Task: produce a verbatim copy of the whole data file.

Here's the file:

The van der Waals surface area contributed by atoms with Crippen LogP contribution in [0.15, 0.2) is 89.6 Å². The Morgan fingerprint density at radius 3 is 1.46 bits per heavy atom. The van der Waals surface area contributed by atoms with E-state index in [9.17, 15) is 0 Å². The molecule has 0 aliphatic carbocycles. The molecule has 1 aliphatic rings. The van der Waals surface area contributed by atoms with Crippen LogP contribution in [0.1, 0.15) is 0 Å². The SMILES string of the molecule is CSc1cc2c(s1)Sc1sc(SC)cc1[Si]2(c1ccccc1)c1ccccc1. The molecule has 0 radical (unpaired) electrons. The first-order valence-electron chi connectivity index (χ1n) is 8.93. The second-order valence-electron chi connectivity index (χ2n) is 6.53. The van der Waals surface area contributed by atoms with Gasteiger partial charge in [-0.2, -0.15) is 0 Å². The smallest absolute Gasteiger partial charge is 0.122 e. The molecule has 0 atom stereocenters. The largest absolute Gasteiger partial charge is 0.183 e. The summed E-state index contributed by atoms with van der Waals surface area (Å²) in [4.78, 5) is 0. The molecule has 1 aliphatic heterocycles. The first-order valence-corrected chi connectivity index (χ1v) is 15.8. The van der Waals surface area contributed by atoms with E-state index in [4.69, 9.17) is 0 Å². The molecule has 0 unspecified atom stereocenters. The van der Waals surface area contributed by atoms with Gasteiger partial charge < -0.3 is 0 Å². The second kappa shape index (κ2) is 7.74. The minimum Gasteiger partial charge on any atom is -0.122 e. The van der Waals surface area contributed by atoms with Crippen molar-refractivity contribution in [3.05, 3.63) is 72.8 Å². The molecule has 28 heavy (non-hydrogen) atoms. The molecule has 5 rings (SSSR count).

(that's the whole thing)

The van der Waals surface area contributed by atoms with Crippen LogP contribution in [0.15, 0.2) is 89.6 Å². The Morgan fingerprint density at radius 3 is 1.46 bits per heavy atom. The van der Waals surface area contributed by atoms with E-state index in [9.17, 15) is 0 Å². The molecule has 0 aliphatic carbocycles. The molecule has 1 aliphatic rings. The van der Waals surface area contributed by atoms with Crippen LogP contribution in [0.1, 0.15) is 0 Å². The SMILES string of the molecule is CSc1cc2c(s1)Sc1sc(SC)cc1[Si]2(c1ccccc1)c1ccccc1. The molecule has 0 radical (unpaired) electrons. The first-order valence-electron chi connectivity index (χ1n) is 8.93. The second-order valence-electron chi connectivity index (χ2n) is 6.53. The van der Waals surface area contributed by atoms with Gasteiger partial charge in [-0.2, -0.15) is 0 Å². The smallest absolute Gasteiger partial charge is 0.122 e. The molecule has 0 atom stereocenters. The largest absolute Gasteiger partial charge is 0.183 e. The summed E-state index contributed by atoms with van der Waals surface area (Å²) in [4.78, 5) is 0. The molecule has 1 aliphatic heterocycles. The first-order valence-corrected chi connectivity index (χ1v) is 15.8. The van der Waals surface area contributed by atoms with E-state index in [4.69, 9.17) is 0 Å². The molecule has 0 unspecified atom stereocenters. The van der Waals surface area contributed by atoms with Gasteiger partial charge < -0.3 is 0 Å². The second kappa shape index (κ2) is 7.74. The minimum Gasteiger partial charge on any atom is -0.122 e. The van der Waals surface area contributed by atoms with Crippen molar-refractivity contribution in [3.05, 3.63) is 72.8 Å². The molecule has 28 heavy (non-hydrogen) atoms. The molecule has 5 rings (SSSR count).